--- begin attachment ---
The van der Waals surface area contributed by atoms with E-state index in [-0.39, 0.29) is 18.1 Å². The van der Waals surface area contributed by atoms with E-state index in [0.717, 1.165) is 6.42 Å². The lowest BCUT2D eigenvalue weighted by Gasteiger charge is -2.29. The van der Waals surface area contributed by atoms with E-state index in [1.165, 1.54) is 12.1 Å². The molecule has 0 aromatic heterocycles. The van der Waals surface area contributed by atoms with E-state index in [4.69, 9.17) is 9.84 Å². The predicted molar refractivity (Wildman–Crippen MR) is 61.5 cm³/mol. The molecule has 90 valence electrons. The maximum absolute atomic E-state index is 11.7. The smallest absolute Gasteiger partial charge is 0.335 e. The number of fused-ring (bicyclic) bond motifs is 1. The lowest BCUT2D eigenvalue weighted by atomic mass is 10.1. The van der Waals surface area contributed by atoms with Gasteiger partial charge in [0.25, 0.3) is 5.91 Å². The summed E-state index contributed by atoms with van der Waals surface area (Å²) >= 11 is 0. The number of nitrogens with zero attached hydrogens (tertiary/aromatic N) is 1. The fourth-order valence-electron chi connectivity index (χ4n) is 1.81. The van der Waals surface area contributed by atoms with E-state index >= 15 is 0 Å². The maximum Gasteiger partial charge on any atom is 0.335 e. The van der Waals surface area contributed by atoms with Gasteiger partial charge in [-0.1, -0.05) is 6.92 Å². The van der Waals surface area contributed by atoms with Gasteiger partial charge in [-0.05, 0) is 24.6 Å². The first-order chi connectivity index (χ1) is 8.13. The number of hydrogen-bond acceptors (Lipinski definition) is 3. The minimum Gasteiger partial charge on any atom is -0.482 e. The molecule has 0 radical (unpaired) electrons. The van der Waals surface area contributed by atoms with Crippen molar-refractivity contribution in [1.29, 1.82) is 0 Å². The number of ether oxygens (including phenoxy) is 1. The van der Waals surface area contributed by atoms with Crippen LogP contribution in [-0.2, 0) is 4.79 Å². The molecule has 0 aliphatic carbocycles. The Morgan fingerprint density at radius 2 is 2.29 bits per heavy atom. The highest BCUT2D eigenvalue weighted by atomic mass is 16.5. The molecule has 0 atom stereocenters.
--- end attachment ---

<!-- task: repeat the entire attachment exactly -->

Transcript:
The van der Waals surface area contributed by atoms with E-state index in [-0.39, 0.29) is 18.1 Å². The van der Waals surface area contributed by atoms with E-state index in [0.717, 1.165) is 6.42 Å². The lowest BCUT2D eigenvalue weighted by Gasteiger charge is -2.29. The van der Waals surface area contributed by atoms with E-state index in [1.165, 1.54) is 12.1 Å². The molecule has 0 aromatic heterocycles. The van der Waals surface area contributed by atoms with E-state index in [4.69, 9.17) is 9.84 Å². The predicted molar refractivity (Wildman–Crippen MR) is 61.5 cm³/mol. The molecule has 90 valence electrons. The maximum absolute atomic E-state index is 11.7. The smallest absolute Gasteiger partial charge is 0.335 e. The number of fused-ring (bicyclic) bond motifs is 1. The lowest BCUT2D eigenvalue weighted by atomic mass is 10.1. The van der Waals surface area contributed by atoms with Gasteiger partial charge in [0.25, 0.3) is 5.91 Å². The summed E-state index contributed by atoms with van der Waals surface area (Å²) >= 11 is 0. The number of nitrogens with zero attached hydrogens (tertiary/aromatic N) is 1. The fourth-order valence-electron chi connectivity index (χ4n) is 1.81. The van der Waals surface area contributed by atoms with E-state index >= 15 is 0 Å². The maximum Gasteiger partial charge on any atom is 0.335 e. The van der Waals surface area contributed by atoms with Gasteiger partial charge in [-0.1, -0.05) is 6.92 Å². The van der Waals surface area contributed by atoms with Gasteiger partial charge in [-0.05, 0) is 24.6 Å². The first-order chi connectivity index (χ1) is 8.13. The number of hydrogen-bond acceptors (Lipinski definition) is 3. The minimum Gasteiger partial charge on any atom is -0.482 e. The molecule has 0 radical (unpaired) electrons. The van der Waals surface area contributed by atoms with Crippen molar-refractivity contribution in [1.29, 1.82) is 0 Å². The number of ether oxygens (including phenoxy) is 1. The van der Waals surface area contributed by atoms with Crippen LogP contribution in [-0.2, 0) is 4.79 Å². The molecule has 0 aliphatic carbocycles. The Morgan fingerprint density at radius 2 is 2.29 bits per heavy atom. The highest BCUT2D eigenvalue weighted by atomic mass is 16.5. The molecule has 0 atom stereocenters.